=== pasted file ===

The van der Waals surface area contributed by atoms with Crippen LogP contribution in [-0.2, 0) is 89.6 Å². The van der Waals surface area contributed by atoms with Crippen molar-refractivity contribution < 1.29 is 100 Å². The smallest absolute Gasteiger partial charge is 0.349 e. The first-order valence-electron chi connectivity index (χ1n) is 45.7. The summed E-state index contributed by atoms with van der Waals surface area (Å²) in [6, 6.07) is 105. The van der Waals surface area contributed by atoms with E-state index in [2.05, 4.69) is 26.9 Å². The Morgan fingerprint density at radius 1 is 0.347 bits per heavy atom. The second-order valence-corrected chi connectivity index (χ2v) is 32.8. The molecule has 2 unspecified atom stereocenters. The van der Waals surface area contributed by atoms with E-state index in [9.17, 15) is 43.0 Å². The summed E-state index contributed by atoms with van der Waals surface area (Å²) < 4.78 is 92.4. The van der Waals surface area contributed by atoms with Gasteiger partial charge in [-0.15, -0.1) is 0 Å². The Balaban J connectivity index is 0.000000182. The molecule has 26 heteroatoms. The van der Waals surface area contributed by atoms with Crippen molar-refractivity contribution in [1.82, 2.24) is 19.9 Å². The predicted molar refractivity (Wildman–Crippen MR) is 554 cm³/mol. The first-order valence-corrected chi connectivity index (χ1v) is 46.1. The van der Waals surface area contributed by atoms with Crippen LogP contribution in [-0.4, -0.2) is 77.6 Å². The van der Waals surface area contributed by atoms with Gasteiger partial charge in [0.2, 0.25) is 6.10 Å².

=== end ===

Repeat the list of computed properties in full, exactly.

The van der Waals surface area contributed by atoms with Crippen LogP contribution in [-0.2, 0) is 89.6 Å². The van der Waals surface area contributed by atoms with Crippen molar-refractivity contribution < 1.29 is 100 Å². The smallest absolute Gasteiger partial charge is 0.349 e. The first-order valence-electron chi connectivity index (χ1n) is 45.7. The summed E-state index contributed by atoms with van der Waals surface area (Å²) in [6, 6.07) is 105. The van der Waals surface area contributed by atoms with E-state index in [2.05, 4.69) is 26.9 Å². The Morgan fingerprint density at radius 1 is 0.347 bits per heavy atom. The second-order valence-corrected chi connectivity index (χ2v) is 32.8. The molecule has 2 unspecified atom stereocenters. The van der Waals surface area contributed by atoms with E-state index in [9.17, 15) is 43.0 Å². The summed E-state index contributed by atoms with van der Waals surface area (Å²) < 4.78 is 92.4. The van der Waals surface area contributed by atoms with Gasteiger partial charge in [-0.15, -0.1) is 0 Å². The Balaban J connectivity index is 0.000000182. The molecule has 26 heteroatoms. The van der Waals surface area contributed by atoms with Crippen molar-refractivity contribution in [1.82, 2.24) is 19.9 Å². The predicted molar refractivity (Wildman–Crippen MR) is 554 cm³/mol. The first-order valence-corrected chi connectivity index (χ1v) is 46.1. The van der Waals surface area contributed by atoms with Crippen LogP contribution in [-0.4, -0.2) is 77.6 Å². The van der Waals surface area contributed by atoms with Gasteiger partial charge in [0.2, 0.25) is 6.10 Å².